I think that the primary goal of life is to find happiness, which means to find interest. Education should be a preparation for life. Our culture has not been very successful. Our education, politics and economics lead to war. Our medicines have not done away with diseases. Our religion has not abolished corruption and theft. The advances of the age are advances toward robotics, toward radio and television and toward electronics and jet planes. There is a menace of new world wars because the world’s social conscience is still primitive.
If we feel like questioning today, we can pose a few questions. Why does man seem to have many more diseases than animals have? Why does man hit and kill in wars? Why does cancer increase? Why does man think but not feel? Why are there so many suicides? Why is there racial discrimination? Why, a thousand whys about our vaunted state of technological progress?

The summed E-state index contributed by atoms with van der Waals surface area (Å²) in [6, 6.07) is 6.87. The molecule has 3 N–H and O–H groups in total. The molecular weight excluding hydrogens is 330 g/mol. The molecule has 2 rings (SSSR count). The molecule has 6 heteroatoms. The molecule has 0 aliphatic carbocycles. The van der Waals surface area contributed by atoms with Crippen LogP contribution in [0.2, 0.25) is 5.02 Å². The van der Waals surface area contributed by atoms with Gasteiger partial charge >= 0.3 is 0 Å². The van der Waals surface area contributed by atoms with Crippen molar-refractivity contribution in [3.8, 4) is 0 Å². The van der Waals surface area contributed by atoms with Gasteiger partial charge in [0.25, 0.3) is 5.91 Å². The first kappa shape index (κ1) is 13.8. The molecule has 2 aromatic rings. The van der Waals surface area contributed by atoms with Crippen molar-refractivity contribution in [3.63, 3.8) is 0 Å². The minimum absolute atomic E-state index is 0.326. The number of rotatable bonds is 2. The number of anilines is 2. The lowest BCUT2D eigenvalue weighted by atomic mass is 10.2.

I ask these questions because I am a teacher, the one who deals with the young. I ask these questions because those so often asked by teachers are the unimportant ones, the ones about school subjects. I ask what good can come out of discussions about American or ancient history. These subjects do not matter a lot compared to the larger question of life’s natural accomplishment, of man’s inner happiness.
When I lecture students at teacher training universities, I am often shocked at the childishness of these youths full of useless knowledge. They know a lot in history, literature and sciences, but in their view of life many of them are still children because they have been taught to know, but have not been permitted to feel. These students are friendly, pleasant, but something is missing in them which is the emotional factor, the power to subordinate thinking to feel. Their textbooks do not deal with human character, or with love, or with freedom, or with self determination. This is how our system works. Its target is book learning, that is to...